The 1965 R.L. Cousins basketball team has enjoyed a historical revival during the past year. With the rehabilitation and subsequent reopening of Wolverine Gym for use by the Newton Recreation Commission to the court dedication in honor of Jimmy Wright earlier this month, the Wolverines are finally getting the recognition they deserved more than 45 years ago. It will culminate Jan. 31 when Newton's basketball program honors the team next to its own in the rafters with a state runner-up banner ceremony.
Newton will hang a banner in the original R.L. Cousins colors alongside the 1964 state champion banner in the Rams' gym where it will remain as a lasting symbol of the '65 Wolverines that lost in the state finals.
"The history of R.L. Cousins High School is part of the history of Newton County high school sports, and we are so thankful that those times of segregation are over," Newton basketball coach Rick Rasmussen said. "Certainly the history of R.L. Cousins and those who accomplished so much should be a part of the history of our school, as the two schools merged in the late 1960s."
The ceremony will take place between the girls' and boys' games. The girls' game is at 6 p.m. followed by the boys at 7:30.
R.L. Cousins was opened in 1959 and closed in 1970. Beginning with the 1967-68 school year, black students were able to attend what was then Newton County Comprehensive High School. In the years that followed, the facility which once housed R.L. Cousins was sold and has served many purposes. It was the home of Troy University until last year and part of it houses a Department of Motor Vehicles office.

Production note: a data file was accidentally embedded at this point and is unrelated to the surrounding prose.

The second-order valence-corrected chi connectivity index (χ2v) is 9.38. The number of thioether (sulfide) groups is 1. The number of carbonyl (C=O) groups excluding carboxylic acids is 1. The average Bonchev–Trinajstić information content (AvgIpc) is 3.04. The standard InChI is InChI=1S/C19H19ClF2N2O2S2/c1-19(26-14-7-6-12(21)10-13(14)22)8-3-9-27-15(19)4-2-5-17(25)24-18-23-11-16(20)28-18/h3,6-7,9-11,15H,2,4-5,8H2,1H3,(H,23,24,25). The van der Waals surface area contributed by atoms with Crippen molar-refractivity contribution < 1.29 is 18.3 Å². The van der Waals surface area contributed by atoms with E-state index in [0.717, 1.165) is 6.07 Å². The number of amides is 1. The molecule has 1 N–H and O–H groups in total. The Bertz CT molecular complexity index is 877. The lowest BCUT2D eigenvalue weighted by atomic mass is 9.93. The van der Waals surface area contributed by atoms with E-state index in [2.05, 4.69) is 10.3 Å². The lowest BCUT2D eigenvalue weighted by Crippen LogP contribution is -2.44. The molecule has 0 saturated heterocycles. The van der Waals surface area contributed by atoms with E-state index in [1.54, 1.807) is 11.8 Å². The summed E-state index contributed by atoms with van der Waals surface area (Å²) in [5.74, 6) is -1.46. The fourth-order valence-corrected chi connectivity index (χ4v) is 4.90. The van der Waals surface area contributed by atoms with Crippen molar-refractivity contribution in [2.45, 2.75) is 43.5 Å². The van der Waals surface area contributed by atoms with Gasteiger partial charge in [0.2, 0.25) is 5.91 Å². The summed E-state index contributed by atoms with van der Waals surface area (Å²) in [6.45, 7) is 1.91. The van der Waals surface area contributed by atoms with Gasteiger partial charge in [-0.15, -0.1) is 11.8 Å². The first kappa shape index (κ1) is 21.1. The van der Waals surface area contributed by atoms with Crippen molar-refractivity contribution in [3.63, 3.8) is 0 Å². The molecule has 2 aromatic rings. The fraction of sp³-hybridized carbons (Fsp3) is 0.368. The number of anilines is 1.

The Cousins Community Center Inc. owns the entire property including Wolverine Gym and Wolverine Field. The gym and field had fallen into a state of disrepair and were nearly leveled until the Arnold Fund stepped in 1999 to partner with Cousins Community Center Inc. to lead the preservation process.
Without a current active gym to fly the Wolverine's colors, Rasmussen along with R.L. Cousins captain Johnny Johnson felt Newton's gym was the best place to preserve the legacy.
"Several staff members here at NHS remember those times of segregation and in honor of the accomplishments of those at the all black high school, we are going to hang the crimson colored banner up in our gym next to our NHS boys' basketball banners," Rasmussen said. "Certainly this is an important part of the high school sports history of Newton County."